The two affected apps were passing themselves off as versions of "Super Mario Bros." and "GTA 3 Moscow City," according to InformationWeek.
Symantec first noticed the affected apps and contacted Google, but not before they were downloaded more than 50,000 times since they showed up in late June. The malware was a Trojan app know as Dropdialer, which once installed, downloads software which allows it to "send messages to premium-rate SMS numbers in Eastern Europe," or also known as toll fraud.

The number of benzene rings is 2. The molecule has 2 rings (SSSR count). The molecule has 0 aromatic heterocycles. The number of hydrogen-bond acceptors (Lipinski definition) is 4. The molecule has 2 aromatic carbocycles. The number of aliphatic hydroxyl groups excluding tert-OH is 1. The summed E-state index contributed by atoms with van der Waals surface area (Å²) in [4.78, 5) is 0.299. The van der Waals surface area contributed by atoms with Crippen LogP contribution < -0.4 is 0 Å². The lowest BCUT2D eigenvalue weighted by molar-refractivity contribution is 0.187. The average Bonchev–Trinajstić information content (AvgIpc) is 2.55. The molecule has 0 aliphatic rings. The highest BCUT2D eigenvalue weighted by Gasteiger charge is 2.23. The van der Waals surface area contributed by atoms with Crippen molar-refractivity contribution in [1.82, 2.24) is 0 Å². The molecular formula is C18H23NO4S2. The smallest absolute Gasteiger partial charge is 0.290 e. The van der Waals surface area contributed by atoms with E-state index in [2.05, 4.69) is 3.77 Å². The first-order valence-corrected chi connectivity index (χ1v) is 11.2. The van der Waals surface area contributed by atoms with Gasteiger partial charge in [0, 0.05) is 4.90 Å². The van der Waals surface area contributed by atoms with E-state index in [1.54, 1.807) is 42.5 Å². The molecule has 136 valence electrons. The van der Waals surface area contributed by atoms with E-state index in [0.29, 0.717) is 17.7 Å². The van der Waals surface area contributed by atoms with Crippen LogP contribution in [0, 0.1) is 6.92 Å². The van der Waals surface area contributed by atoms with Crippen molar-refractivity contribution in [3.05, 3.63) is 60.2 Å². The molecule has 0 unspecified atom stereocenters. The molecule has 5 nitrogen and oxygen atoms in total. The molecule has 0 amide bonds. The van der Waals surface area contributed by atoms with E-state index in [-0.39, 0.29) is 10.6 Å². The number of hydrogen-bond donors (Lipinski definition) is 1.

"What is most interesting about this Trojan is the fact that the threat managed to stay on Google Play for such a long time, clocking up some serious download figures before being discovered," Symantec security researcher Irfan Asrar wrote in a blog post. "Our suspicion is that this was probably due to the remote payload employed by this Trojan."
The app made it through Google's security by hiding its secret payload.
The InformationWeek report then took a big swig of the Apple Kool-Aid and stated that Apple's App Store was a much safer prospect than Google Play. Apparently they haven't been reading the same things we have about Apple's allegedly safer downloads.